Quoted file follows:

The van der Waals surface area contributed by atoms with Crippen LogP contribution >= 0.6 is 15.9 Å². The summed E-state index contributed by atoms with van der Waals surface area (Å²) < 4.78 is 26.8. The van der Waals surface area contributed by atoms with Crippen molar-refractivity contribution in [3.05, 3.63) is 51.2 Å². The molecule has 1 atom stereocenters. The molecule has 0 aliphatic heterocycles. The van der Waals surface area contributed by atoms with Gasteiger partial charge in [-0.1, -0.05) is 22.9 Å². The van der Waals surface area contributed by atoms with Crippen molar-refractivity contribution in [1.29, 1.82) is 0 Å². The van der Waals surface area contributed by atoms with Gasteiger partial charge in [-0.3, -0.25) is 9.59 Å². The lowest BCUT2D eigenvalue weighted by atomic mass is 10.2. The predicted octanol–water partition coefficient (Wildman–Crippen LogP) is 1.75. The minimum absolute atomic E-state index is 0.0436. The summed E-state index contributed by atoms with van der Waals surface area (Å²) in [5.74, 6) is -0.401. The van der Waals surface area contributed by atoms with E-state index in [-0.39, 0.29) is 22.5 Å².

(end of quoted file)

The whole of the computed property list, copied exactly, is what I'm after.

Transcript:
The van der Waals surface area contributed by atoms with Crippen LogP contribution >= 0.6 is 15.9 Å². The summed E-state index contributed by atoms with van der Waals surface area (Å²) < 4.78 is 26.8. The van der Waals surface area contributed by atoms with Crippen molar-refractivity contribution in [3.05, 3.63) is 51.2 Å². The molecule has 1 atom stereocenters. The molecule has 0 aliphatic heterocycles. The van der Waals surface area contributed by atoms with Gasteiger partial charge in [-0.1, -0.05) is 22.9 Å². The van der Waals surface area contributed by atoms with Crippen molar-refractivity contribution in [1.29, 1.82) is 0 Å². The van der Waals surface area contributed by atoms with Gasteiger partial charge in [-0.3, -0.25) is 9.59 Å². The lowest BCUT2D eigenvalue weighted by atomic mass is 10.2. The predicted octanol–water partition coefficient (Wildman–Crippen LogP) is 1.75. The minimum absolute atomic E-state index is 0.0436. The summed E-state index contributed by atoms with van der Waals surface area (Å²) in [5.74, 6) is -0.401. The van der Waals surface area contributed by atoms with E-state index in [-0.39, 0.29) is 22.5 Å².